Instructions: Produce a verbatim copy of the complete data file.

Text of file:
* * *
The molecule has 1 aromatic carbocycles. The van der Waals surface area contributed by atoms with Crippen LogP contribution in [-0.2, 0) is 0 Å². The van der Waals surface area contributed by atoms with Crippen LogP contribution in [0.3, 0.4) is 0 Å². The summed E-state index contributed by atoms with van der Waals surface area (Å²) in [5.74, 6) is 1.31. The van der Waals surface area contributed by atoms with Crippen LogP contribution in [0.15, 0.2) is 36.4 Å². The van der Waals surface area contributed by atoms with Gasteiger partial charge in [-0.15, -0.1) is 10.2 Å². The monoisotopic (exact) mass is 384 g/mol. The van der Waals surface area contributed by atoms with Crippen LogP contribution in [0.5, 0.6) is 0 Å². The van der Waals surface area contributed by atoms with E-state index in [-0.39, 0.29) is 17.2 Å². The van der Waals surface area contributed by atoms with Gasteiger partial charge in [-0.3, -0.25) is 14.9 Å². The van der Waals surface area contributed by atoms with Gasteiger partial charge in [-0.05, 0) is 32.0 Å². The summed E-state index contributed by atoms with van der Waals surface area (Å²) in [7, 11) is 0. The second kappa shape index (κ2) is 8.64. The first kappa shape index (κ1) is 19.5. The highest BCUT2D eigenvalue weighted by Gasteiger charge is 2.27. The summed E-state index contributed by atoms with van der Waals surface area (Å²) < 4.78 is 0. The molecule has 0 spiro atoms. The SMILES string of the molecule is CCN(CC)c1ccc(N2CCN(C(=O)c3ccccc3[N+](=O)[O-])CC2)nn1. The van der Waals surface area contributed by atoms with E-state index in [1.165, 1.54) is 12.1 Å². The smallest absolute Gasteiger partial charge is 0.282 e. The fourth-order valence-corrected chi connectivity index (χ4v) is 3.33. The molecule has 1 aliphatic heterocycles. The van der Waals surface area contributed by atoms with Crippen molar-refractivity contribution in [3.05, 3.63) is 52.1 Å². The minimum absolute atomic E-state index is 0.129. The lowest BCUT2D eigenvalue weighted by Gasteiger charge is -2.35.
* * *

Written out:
The molecule has 1 aromatic carbocycles. The van der Waals surface area contributed by atoms with Crippen LogP contribution in [-0.2, 0) is 0 Å². The van der Waals surface area contributed by atoms with Crippen LogP contribution in [0.3, 0.4) is 0 Å². The summed E-state index contributed by atoms with van der Waals surface area (Å²) in [5.74, 6) is 1.31. The van der Waals surface area contributed by atoms with Crippen LogP contribution in [0.15, 0.2) is 36.4 Å². The van der Waals surface area contributed by atoms with Gasteiger partial charge in [-0.15, -0.1) is 10.2 Å². The monoisotopic (exact) mass is 384 g/mol. The van der Waals surface area contributed by atoms with Crippen LogP contribution in [0.5, 0.6) is 0 Å². The van der Waals surface area contributed by atoms with E-state index in [-0.39, 0.29) is 17.2 Å². The van der Waals surface area contributed by atoms with Gasteiger partial charge in [-0.3, -0.25) is 14.9 Å². The van der Waals surface area contributed by atoms with Gasteiger partial charge in [-0.05, 0) is 32.0 Å². The summed E-state index contributed by atoms with van der Waals surface area (Å²) in [7, 11) is 0. The second kappa shape index (κ2) is 8.64. The first kappa shape index (κ1) is 19.5. The highest BCUT2D eigenvalue weighted by Gasteiger charge is 2.27. The summed E-state index contributed by atoms with van der Waals surface area (Å²) < 4.78 is 0. The molecule has 0 spiro atoms. The SMILES string of the molecule is CCN(CC)c1ccc(N2CCN(C(=O)c3ccccc3[N+](=O)[O-])CC2)nn1. The van der Waals surface area contributed by atoms with E-state index in [1.165, 1.54) is 12.1 Å². The smallest absolute Gasteiger partial charge is 0.282 e. The fourth-order valence-corrected chi connectivity index (χ4v) is 3.33. The molecule has 1 aliphatic heterocycles. The van der Waals surface area contributed by atoms with Crippen molar-refractivity contribution in [3.05, 3.63) is 52.1 Å². The minimum absolute atomic E-state index is 0.129. The lowest BCUT2D eigenvalue weighted by Gasteiger charge is -2.35.